Reaganomics Debate
Did Reaganomics improve the Economy? 


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Did Reaganomics improve the Economy?



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With the advice from former president Richard Nixon, Reagan concentrated on economic issues his first six months in office. Reaganomics was the name given to the supply-side economic theory which Reagan based his economic plans. It operated on the belief that the economy was struggling in large part because of excessive taxation. With more money going to taxes, individuals and corporations were unable to invest capital to stimulate growth. The plan called for massive tax cuts in order to stimulate investments. The economic growth would then `trickle down` to the workers. Supply-side economics also called for budget cuts to counteract the loss of revenue from the tax cuts. Reagan followed this model in creating his budget plan in 1981. Reagan put together legislation that cut government expenditures by $40 billion and created a three year tax cut plan for individual and corporate income taxes. The tax cut was the largest in history and was expected to jump start the economy. However, after the bills passed in the summer of 1981, the country fell into the worst recession since the Great Depression.



Inflation averaged 12.5 percent when Reagan entered office, was reduced to 4.4 percent when he left.



Interest rates fell six points.



Eight million new jobs were created as unemployment fell.



An eight percent growth in private wealth.


CON 4.1

According to the Statistical Abstract of the United States for 1996, the number of people (white, black, and Hispanic) below the poverty level increased in almost every year between 1981 (31.8 million) and 1992 (39.3 million).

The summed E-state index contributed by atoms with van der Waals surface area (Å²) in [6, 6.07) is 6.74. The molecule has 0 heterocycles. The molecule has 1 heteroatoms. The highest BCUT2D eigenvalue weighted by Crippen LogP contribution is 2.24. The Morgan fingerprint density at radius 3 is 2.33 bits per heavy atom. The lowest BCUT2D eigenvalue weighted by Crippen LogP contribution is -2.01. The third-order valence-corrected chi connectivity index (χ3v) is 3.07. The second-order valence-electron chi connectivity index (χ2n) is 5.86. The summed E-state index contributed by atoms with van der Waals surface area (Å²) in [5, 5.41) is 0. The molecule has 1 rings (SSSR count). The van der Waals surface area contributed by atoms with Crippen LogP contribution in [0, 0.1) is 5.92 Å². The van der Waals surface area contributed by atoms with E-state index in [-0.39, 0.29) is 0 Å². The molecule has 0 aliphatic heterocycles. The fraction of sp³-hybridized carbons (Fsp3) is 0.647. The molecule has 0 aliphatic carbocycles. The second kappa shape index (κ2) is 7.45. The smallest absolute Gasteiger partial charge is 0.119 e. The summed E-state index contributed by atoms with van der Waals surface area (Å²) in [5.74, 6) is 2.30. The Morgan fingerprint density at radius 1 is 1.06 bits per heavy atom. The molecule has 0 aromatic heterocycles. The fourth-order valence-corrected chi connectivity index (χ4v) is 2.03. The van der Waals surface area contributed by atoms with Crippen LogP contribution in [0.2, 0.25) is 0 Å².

We were $994 billion in debt in fiscal 1981, when Carter left off, and $2,867 billion when Reagan leaves office in fiscal 1989. The rough number is 2.85 times as much in 1989 as in 1981. No, it's not quite tripled, but very close. Okay, so the republicans have an argument for this: it didn't really double or triple when you take it as a percentage of either GDP or GNP. Okay, if we go with that, then it can indeed be agreed that Reagan didn't really double the debt as a percentage of either of these figures. But that doesn't really make Reagan look any better. As a historical look at the debt since before the United States entered World War II  will show, the debt as a percentage of GDP never went up meaningfully for any extended period of time except for two periods: during the War itself, and starting during the Reagan years. At least President Roosevelt had the need to borrow money hand and fist to fight the Axis powers. What's Reagan's excuse? We needed to borrow money to give a tax break to the wealthy?


PRO 5.1

The primary reason the deficit grew during the Reagan years was the Cold War military buildup.


PRO 5.2

In no year following the tax cuts did revenues decline.  They increased in fact in almost a straight progression from pre-Reagan years. The Cold War budgets did increase, and of course the happy fact was that this led to the end of the Cold War itself, as the Soviet Union recognized it could not outspend the U.S. But those military budgets were not significantly larger than during the 70s, and were smaller than in the Kennedy and Johnson years.  No, it was domestic spending, and particularly entitlement spending, that grew enormously under the Democrat congress. 



The trade deficit quadrupled.



Between 1978 and 1981 the top capital gains rate was cut from 35 percent to 20 percent and revenues soared by 90 percent in real terms between 1978 and 1985.After Congress lifted the rate to 28 percent in 1986, capital gains revenues declined by 20 percent by 1990.


CON 7.1

There are two reasons for these numbers. One is they start with a recession, the change in the economy is responsible for most of these changes. The second reason is a short term effect.  During 1981 when there was talk of a Capital Gains Tax cut people held off selling their assets until the tax cut. Then people rushed to sell assets before the 1986 tax raise happened.


CON 7.2